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Quasix 04-30-2006 10:43 AM

Newbie trying to install Slackware 10.1 on flash drive
 
Hi everyone, I have been trying for quite a while to install Slackware on a 1GB flash drive. (I have referenced similar posts listed here). I keep running into the same problem:
VFS: Cannot open root device "802" or 08:02. - Kernel panic: VFS: Unable to mount root fs on 08:02. I am aware that 08:02 refers to me trying to mount /dev/sda2, but I have tried many other "sd" possibilities.

These are the things I've tried:
I started out trying to boot with zipslack, using DOS for the initial boot on the flash drive and booting the kernel using the loadlin command and got the same error. I tried booting into dos with a floppy disk, navigating to the flash drive, and using loadlin. I tried installing slackware (I left out all xwindows and some other functionality so it would fit) directly onto the flash drive using the CDs (version 10.1) - it installed like a charm - I partitioned the flash drive with 64M linux swap, and the rest linux, and made the linux partition bootable. I tried starting with LILO on the superblock and on a floppy - both times, LILO comes up just fine, and I can see the linux partition, but when I try to boot the kernel, it gives me the same error. I don't understand how DOS, LILO, fdisk, and the installation CD's have no trouble finding the flash drive, but the kernel just can't seem to get it - I can even boot to dos or lilo from the flash drive, but the kernel won't boot. I have also used several of the kernels available on-line - all of which say they support both IDE and SCSI. I even compiled a kernel, giving it as much SCSI functionality as I could (not that I know what I'm doing), and that didn't work. For every try, I attempted booting from sda1, sda2, sda3, sda4, sdb1, ..... and so on. Same thing. I have tried booting using a P4 Dell Laptop, a pentium 3 box, and an athlon 1700 box - all have capabilities to boot from USB drives, all with the same results. At the Kernel scrolled up panic message, I've to see if the kernel detected anything other than the hard-drives and CD-drives, but I can never find anything.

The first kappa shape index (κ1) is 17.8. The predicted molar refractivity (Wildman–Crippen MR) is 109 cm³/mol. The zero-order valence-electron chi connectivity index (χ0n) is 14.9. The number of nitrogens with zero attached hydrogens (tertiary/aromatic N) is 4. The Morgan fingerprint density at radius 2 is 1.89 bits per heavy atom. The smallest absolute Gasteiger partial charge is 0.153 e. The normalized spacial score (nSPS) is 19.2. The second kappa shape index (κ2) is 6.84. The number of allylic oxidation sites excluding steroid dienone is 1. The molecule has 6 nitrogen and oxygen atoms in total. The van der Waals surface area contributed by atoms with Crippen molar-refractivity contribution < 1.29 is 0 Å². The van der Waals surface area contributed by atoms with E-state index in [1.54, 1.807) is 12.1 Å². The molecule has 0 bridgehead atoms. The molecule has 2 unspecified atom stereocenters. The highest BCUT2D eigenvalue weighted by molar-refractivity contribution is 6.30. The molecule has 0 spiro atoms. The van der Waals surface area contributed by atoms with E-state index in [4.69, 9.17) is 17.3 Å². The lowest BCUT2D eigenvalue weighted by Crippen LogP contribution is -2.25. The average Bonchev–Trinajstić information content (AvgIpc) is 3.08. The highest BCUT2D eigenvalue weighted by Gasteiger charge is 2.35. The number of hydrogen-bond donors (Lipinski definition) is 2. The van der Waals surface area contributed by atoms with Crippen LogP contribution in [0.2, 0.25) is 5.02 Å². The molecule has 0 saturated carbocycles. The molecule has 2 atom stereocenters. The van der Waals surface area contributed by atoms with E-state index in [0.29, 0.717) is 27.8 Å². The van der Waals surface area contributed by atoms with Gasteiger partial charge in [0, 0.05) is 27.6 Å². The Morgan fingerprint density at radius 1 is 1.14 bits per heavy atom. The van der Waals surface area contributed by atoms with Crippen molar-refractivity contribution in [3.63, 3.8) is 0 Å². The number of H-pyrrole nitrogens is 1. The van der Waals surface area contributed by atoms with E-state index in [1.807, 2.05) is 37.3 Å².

I am simply at a point where I can't think of anything else to try. I'm sure many people have done this, but it's beyond me. Does anyone have any suggestions on what more I could do?

Thanks for your time!

debasish_5849 05-01-2006 01:21 PM

The problem with the kernel is that it has to find some of its own modules before it can load fully. Your kernel needs probably a rebuild with the usb and flash drivers statically linked with the kernel, i.e. they must remain within the kernel rather than built as modules. Say Y instead of M for those drivers when configuring the kernel before compiling it.

Quasix 05-01-2006 10:15 PM

Thanks for the reply! There were several items that were set up as modules: I made sure things like "Support for USB" and "USB Mass Storage Support" were on "y" instead of "M". Unfortunately, I'm getting no difference in the boot though. As a matter of fact, there is such little difference, I wasn't even sure I did anything - to test it, I simply removed the kernel file completely from my flash drive and tried booting to see what error messages I would get. It turns out that everything was the same as before! It did the same thing... looked for floppy controllers, PCI stuff, detected hda and hdc for the harddrive and cdrom... then gave me the same error! Of course, I'm wondering now if I know even less than I thought I did - is lilo doing all this stuff? Where is it getting the instructions to check for this hardware if I removed the kernel file? My lilo.conf is pretty straight forward:
boot = /dev/sda2
message = /boot/boot_message.txt
prompt
timeout = 1200
# Override dangerous defaults that rewrite the partition table:
change-rules
reset
vga=773
# Linux bootable partition config begins
image = /boot/vmlinuz
root = /dev/sda2
label = Linux
read-only
Is there some other instruction set that checks for hardware, or could I be way off and be trying to boot from some file I have no idea about?


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